Sylvester had a stare-down moment with fellow Cincinnati-area product Thomas Sander.
Sylvester: That was about the only player I remember from the team because he was a Cincinnati kid, but he was younger than me. I didn’t know him, but we had that GCL thing, being from Ohio. I remember we were kind of going at it a little bit, but neither of us had any major bearing on the game.
Dials: We didn’t come here just to win one game. We came here to get to the Sweet Sixteen. That was our focus. We got our tournament jitters kind of out the way.
The win secured a fateful matchup with a Georgetown team that had earned a No. 7 seed with a 21-9 record. Right away, it was apparent that the Hoyas would enjoy a size advantage against the Buckeyes what would prove to be decisive.
Sullinger: We just didn’t have the bodies for size. We didn’t go into the game scared or nervous or anything. We felt like that was our game to win. We knew we had our work cut out for us, but we went in there fully expecting to win.
Lewis: We knew we didn’t face that type of team before in the Big Ten. We tried to go out there with a game plan that we could execute. It didn’t happen, but everybody fought out there.
Sylvester: As bad as this sounds, I remember looking down at one point in warmups and thinking, ‘Holy s---. They were enormous.’ I just had this moment of the eye test where I went, ‘Woah.’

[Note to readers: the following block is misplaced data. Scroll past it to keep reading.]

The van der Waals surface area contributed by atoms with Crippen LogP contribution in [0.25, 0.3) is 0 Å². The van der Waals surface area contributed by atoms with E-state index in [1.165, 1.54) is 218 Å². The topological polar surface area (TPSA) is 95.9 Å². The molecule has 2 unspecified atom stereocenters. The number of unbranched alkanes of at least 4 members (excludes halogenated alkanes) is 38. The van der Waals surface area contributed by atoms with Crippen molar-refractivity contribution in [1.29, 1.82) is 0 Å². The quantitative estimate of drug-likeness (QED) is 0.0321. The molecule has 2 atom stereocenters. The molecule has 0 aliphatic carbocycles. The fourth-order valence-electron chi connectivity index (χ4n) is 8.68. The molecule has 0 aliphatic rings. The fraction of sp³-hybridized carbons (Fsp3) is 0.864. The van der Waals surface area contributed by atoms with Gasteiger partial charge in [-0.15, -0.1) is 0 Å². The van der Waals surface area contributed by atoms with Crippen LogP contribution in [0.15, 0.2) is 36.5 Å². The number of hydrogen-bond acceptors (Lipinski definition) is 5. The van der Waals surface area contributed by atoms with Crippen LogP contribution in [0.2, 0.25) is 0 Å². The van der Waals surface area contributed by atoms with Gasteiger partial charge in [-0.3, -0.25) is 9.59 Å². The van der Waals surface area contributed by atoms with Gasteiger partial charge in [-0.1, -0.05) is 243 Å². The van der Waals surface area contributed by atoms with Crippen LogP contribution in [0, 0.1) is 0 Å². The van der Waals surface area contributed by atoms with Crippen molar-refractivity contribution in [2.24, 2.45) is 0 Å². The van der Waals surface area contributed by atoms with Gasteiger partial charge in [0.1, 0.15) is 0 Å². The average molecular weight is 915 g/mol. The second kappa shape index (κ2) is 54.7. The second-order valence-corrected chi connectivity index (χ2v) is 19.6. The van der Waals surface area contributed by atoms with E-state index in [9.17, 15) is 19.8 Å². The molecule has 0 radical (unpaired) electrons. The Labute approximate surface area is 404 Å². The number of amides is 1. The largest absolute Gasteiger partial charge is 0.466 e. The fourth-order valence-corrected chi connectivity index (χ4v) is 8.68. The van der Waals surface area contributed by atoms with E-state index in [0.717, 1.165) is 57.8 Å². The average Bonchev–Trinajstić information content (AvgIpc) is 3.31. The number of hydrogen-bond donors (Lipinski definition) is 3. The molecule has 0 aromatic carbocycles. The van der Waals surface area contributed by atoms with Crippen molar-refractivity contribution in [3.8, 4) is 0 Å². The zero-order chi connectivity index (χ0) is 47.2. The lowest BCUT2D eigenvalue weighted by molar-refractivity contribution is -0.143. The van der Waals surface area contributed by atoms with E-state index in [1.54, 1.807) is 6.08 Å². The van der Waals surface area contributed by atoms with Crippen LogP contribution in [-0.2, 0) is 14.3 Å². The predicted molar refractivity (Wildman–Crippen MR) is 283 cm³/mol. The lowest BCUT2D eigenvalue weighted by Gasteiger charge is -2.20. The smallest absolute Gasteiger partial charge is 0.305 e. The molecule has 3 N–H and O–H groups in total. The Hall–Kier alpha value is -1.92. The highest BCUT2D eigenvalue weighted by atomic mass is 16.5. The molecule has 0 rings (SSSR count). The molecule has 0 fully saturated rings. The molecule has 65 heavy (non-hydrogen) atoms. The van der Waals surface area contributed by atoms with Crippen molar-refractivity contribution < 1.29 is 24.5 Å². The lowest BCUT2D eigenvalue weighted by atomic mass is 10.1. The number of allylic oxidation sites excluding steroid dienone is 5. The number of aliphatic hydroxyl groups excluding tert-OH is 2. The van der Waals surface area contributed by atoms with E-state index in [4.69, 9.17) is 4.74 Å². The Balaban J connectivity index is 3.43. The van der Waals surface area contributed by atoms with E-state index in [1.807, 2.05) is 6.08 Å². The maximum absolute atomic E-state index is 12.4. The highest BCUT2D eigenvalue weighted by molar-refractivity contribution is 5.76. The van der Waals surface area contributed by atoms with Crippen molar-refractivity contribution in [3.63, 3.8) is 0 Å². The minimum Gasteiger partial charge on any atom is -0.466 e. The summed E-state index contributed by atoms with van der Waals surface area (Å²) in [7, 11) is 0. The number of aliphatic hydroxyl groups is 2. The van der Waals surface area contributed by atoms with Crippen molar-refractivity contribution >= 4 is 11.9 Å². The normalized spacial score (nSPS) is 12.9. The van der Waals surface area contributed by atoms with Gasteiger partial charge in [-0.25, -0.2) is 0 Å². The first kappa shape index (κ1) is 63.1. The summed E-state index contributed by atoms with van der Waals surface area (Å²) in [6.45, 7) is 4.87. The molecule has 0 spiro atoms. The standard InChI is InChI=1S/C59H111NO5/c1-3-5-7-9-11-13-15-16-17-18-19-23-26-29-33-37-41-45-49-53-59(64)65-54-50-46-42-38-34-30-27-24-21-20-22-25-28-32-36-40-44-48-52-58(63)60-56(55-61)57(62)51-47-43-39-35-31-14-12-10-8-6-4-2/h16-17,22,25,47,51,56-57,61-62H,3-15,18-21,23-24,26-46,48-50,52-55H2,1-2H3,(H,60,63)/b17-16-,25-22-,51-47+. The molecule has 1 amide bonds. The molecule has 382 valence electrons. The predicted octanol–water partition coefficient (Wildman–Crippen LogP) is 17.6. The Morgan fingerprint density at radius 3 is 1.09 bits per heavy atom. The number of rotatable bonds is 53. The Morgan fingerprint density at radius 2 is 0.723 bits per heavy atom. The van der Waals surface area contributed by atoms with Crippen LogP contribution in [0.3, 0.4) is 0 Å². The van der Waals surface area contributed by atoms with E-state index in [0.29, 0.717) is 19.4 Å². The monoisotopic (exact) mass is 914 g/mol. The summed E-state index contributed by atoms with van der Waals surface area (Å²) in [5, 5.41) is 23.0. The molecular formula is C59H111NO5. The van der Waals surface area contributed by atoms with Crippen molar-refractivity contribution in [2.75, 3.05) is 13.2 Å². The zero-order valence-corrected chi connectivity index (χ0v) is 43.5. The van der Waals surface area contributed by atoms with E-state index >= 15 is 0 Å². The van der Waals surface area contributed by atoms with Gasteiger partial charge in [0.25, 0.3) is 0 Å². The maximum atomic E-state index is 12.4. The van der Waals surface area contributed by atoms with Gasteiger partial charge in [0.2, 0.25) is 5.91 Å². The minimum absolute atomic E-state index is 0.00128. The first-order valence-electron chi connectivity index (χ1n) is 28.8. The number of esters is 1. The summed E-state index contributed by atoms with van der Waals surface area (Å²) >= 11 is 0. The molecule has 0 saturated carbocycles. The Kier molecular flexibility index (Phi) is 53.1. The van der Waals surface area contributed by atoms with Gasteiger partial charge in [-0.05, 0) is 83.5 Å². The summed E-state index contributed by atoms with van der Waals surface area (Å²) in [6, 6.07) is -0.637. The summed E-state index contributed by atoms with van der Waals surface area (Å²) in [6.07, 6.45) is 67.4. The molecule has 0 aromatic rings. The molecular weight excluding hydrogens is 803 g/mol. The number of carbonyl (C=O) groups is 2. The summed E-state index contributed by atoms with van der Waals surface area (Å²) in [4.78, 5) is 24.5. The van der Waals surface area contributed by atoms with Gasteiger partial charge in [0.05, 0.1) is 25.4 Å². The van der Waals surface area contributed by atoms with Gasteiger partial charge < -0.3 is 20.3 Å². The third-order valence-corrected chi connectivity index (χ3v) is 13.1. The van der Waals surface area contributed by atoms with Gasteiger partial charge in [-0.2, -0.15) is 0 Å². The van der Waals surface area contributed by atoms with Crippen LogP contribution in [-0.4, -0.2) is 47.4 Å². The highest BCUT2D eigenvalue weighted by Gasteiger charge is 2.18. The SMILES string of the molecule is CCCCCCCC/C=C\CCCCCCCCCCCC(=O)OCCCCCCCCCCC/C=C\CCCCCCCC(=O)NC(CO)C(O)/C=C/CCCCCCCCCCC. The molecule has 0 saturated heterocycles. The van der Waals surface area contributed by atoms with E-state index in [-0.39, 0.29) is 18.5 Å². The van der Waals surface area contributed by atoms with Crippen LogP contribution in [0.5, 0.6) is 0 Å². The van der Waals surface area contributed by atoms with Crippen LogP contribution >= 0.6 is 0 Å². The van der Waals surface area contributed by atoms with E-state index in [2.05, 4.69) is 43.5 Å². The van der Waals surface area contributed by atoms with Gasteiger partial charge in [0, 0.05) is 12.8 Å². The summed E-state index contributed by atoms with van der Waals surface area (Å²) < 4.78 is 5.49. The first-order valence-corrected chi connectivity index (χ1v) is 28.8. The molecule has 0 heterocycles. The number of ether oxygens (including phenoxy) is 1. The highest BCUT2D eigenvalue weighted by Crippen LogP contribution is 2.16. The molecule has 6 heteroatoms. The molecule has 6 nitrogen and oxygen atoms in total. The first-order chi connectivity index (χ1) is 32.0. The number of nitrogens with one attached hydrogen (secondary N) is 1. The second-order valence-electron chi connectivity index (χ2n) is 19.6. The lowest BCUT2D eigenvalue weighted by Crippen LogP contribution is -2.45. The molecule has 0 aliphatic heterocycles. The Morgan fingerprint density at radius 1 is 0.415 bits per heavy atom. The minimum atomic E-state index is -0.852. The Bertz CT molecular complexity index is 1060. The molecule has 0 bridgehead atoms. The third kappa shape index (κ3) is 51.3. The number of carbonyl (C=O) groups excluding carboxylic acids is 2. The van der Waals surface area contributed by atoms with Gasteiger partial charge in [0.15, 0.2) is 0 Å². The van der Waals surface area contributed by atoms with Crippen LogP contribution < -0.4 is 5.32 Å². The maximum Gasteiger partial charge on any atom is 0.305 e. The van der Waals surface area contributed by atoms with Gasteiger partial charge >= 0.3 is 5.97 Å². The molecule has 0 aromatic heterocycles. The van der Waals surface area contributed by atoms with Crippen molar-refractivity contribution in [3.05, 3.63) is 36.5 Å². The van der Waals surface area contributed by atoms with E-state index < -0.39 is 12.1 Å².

The Buckeyes would pull within 22-19, and then were within 54-48 with 5:11 left but Georgetown proved to be too much. Final score: Hoyas 70, Buckeyes 52.
Sullinger: We couldn’t do nothing with their size, flat-out. I think I blocked Roy Hibbert’s shot once and everyone thought that was an amazing play, but dude just kept coming.
Lewis: It’s really different when you put your all into a game and you still can’t just get over that hump. That’s really what it was.
Dials: I would tell guys we needed to play harder even though we were probably playing as hard as we could. It was just that they were more physically imposing and it made us look like we weren’t really playing hard. We needed more, but there was really nothing more that we could do.
Sylvester: They were really talented, they could handle the ball, they had NBA guys and if you run that Princeton (offense) really well with that type of group, it’s ridiculously hard to stop. I remember preparing for that, and our prep didn’t do much because they sliced us up with the back cuts.